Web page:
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Taegan Ferguson


Taegan Ferguson

16x20” framed digital illustration
Procreate on iPad
Giclée printed

When I was really little, my grandparents purchased a house on a lake. I spent most weekends and evenings with my grandparents, as my parents both worked long hours.

On their (to my five year old eyes) enormous chunk of land, I spent my weekends collecting snails, watching water striders, picking up leaves to press, crafting with bits of rocks or shells I found on our nature walks.

My grandfather has formed so much of who I am. Not a single person in my family has a drop of artistic talent, except him.

He instilled in me a love of the natural world, teaching me to recognize birds by their song.

This tree was the only one of its kind on their property. All the other trees were conifers, pines. The odd Maple.

But THIS one.

This one sparkled when the wind blew, the leaves dancing to my young eyes from out on the lake. The dark leaves contrasted with their white underbellies. Or was it the other way around?

I remember him calling it a poplar, but I haven’t been able to identify it.

My grandparents had to move closer to town, as my grandfather was diagnosed with cancer, and so much driving is tiresome. My 10 year old heart was just broken; no one ever told me my grandfather was sick, until he was about a month away from dying.

Many years later, my grandparents long gone, it’s come to pass that my authentic queer identity is not accepted by my family.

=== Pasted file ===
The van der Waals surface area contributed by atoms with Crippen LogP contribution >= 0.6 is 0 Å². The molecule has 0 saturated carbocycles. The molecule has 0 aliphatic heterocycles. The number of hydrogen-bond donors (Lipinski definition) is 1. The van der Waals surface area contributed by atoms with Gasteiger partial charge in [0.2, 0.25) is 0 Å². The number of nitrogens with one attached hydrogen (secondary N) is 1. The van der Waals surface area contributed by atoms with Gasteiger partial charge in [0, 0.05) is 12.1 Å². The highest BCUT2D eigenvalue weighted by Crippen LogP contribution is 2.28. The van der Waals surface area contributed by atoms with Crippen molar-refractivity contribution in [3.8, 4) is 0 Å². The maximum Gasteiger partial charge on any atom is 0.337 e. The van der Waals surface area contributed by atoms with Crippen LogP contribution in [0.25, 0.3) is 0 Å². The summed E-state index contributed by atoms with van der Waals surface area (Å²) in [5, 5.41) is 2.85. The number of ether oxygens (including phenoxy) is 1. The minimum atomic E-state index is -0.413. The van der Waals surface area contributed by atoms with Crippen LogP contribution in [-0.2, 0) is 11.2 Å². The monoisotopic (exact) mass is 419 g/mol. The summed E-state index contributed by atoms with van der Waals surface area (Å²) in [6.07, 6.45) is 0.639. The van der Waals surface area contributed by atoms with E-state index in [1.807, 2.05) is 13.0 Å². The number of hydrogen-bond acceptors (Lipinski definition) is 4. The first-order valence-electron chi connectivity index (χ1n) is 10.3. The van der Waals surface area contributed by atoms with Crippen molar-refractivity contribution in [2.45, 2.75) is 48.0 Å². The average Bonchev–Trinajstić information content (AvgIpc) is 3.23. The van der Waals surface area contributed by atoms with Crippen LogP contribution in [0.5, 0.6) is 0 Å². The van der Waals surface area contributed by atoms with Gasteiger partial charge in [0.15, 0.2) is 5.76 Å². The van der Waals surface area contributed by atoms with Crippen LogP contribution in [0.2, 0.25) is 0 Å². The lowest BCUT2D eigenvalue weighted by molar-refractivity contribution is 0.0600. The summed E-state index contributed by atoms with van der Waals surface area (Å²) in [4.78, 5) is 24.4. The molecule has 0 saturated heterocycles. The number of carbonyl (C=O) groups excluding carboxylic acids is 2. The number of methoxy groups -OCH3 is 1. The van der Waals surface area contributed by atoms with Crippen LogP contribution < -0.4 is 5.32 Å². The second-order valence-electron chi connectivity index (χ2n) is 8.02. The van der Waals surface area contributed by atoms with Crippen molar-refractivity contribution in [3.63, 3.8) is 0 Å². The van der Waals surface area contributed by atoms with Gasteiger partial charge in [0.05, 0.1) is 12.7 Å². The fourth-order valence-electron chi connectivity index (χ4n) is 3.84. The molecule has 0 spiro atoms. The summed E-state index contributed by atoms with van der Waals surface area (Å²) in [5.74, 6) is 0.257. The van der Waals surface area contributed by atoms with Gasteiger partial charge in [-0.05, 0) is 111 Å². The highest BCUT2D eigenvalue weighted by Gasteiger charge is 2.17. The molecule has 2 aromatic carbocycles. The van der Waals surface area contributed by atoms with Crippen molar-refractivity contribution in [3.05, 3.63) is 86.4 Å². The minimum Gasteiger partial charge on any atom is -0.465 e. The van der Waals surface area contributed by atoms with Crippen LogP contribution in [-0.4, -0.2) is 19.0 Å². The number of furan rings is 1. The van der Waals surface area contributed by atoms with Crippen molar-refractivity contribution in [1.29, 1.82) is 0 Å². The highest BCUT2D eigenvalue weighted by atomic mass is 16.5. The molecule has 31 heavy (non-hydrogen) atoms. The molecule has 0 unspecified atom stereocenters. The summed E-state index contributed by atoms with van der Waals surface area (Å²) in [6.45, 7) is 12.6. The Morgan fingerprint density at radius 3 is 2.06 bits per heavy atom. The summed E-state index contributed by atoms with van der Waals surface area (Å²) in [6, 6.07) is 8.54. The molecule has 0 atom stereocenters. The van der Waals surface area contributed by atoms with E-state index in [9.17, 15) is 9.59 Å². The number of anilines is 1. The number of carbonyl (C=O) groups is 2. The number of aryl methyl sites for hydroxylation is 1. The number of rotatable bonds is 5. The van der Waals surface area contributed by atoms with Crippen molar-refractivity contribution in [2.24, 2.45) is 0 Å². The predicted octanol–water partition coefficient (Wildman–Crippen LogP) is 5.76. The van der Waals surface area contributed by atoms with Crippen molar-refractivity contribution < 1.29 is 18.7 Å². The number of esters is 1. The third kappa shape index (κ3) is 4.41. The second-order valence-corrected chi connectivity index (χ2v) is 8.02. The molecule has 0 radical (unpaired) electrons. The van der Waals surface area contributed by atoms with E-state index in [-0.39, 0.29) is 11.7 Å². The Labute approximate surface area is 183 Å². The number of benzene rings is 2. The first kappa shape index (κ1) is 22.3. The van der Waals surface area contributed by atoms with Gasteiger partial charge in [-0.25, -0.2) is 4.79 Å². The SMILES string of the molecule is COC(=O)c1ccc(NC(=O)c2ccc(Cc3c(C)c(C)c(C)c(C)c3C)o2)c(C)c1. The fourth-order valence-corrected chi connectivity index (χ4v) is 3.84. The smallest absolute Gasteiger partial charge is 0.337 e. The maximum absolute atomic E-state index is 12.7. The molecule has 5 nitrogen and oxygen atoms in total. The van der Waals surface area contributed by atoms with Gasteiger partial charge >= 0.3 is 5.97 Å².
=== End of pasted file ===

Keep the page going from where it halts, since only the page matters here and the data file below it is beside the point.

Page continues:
I know, deep in my bones, that the two people who tended and cared for my “sparkle tree”, wouldn’t have hated my sparkle heart.

My entire extended family lives around where my grandparents had their place on the lake.

I can never go back.

The only place I have ever felt at home, I can never visit again.


I’ve been trying to piece together the memory of this tree for 30 years. In starting and thinking about this piece, I thought to myself, “I am going to do a perfect photo representation of the tree, and it’s going to be beautiful, and it’s going to capture the memory perfectly.” Because that’s what I do. Judge my own work by how “perfect” it is.

I set out to take pictures of trees that I felt like looked similar, not being able to remember exactly what he had identified it as, and not being able to ask any family members either.

I drove for miles around this area, taking reference photos of any tree I found that looked similar to what I remembered, and agonized that I was never going to be able to recreate this memory. Even some photos I found in an old album (the background to my piece is actually my grandparents’ old place) - I screamed when I found this album! The thing is though: it’s winter in the photo! No sparkle leaves.

I realized, in my incessant and obsessive mental cataloguing, and then photographing, of trees that approximate my decades-old memory, that what I was doing was the art. A “perfect” image would never be good enough to me, anyway.

My piece is the 30 year culmination of me trying to recreate this memory that I can never revisit in the flesh, despite the fact that it’s less than 40 kms away.

Words can’t really describe the grief I felt in creating this piece.

Everyone deserves a home.

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